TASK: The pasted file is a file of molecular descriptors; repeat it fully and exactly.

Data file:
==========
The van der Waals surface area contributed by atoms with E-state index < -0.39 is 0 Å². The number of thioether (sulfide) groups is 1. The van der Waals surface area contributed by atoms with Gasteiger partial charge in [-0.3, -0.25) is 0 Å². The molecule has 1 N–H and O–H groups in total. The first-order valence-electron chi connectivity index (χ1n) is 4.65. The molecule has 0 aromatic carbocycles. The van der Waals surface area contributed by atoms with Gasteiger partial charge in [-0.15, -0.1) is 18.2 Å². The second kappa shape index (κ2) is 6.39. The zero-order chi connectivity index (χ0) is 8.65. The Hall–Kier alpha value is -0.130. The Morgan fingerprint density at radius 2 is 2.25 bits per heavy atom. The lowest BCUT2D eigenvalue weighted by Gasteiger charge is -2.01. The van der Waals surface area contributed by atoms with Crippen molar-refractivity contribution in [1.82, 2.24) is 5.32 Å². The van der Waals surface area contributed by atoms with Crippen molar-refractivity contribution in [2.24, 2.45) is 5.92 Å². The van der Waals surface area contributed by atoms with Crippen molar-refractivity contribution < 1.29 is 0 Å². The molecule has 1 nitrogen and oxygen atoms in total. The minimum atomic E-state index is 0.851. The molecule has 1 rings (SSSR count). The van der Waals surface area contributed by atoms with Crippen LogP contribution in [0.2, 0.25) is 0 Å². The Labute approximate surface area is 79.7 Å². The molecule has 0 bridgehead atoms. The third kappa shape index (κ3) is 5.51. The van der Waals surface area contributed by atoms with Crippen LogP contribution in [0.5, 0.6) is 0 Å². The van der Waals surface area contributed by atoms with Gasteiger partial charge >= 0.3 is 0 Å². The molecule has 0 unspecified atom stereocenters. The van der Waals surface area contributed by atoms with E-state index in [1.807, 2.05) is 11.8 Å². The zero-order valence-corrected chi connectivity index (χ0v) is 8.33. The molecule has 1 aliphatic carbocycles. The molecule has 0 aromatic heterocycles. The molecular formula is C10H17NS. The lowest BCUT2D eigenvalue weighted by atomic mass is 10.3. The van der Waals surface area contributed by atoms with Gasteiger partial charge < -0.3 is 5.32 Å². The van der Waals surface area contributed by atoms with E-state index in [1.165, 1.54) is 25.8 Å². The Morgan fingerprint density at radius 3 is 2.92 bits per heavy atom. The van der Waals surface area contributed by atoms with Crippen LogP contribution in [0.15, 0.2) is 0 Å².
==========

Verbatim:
The van der Waals surface area contributed by atoms with E-state index < -0.39 is 0 Å². The number of thioether (sulfide) groups is 1. The van der Waals surface area contributed by atoms with Gasteiger partial charge in [-0.3, -0.25) is 0 Å². The molecule has 1 N–H and O–H groups in total. The first-order valence-electron chi connectivity index (χ1n) is 4.65. The molecule has 0 aromatic carbocycles. The van der Waals surface area contributed by atoms with Gasteiger partial charge in [-0.15, -0.1) is 18.2 Å². The second kappa shape index (κ2) is 6.39. The zero-order chi connectivity index (χ0) is 8.65. The Hall–Kier alpha value is -0.130. The Morgan fingerprint density at radius 2 is 2.25 bits per heavy atom. The lowest BCUT2D eigenvalue weighted by Gasteiger charge is -2.01. The van der Waals surface area contributed by atoms with Crippen molar-refractivity contribution in [1.82, 2.24) is 5.32 Å². The van der Waals surface area contributed by atoms with Crippen molar-refractivity contribution in [2.24, 2.45) is 5.92 Å². The van der Waals surface area contributed by atoms with Crippen molar-refractivity contribution < 1.29 is 0 Å². The molecule has 1 nitrogen and oxygen atoms in total. The minimum atomic E-state index is 0.851. The molecule has 1 rings (SSSR count). The van der Waals surface area contributed by atoms with Crippen LogP contribution in [0.2, 0.25) is 0 Å². The Labute approximate surface area is 79.7 Å². The molecule has 0 bridgehead atoms. The third kappa shape index (κ3) is 5.51. The van der Waals surface area contributed by atoms with Crippen LogP contribution in [0.5, 0.6) is 0 Å². The van der Waals surface area contributed by atoms with Gasteiger partial charge >= 0.3 is 0 Å². The molecule has 0 unspecified atom stereocenters. The van der Waals surface area contributed by atoms with E-state index in [1.807, 2.05) is 11.8 Å². The zero-order valence-corrected chi connectivity index (χ0v) is 8.33. The molecule has 1 aliphatic carbocycles. The molecule has 0 aromatic heterocycles. The molecular formula is C10H17NS. The lowest BCUT2D eigenvalue weighted by atomic mass is 10.3. The van der Waals surface area contributed by atoms with Gasteiger partial charge < -0.3 is 5.32 Å². The van der Waals surface area contributed by atoms with E-state index in [1.165, 1.54) is 25.8 Å². The Morgan fingerprint density at radius 3 is 2.92 bits per heavy atom. The van der Waals surface area contributed by atoms with Crippen LogP contribution in [0.15, 0.2) is 0 Å².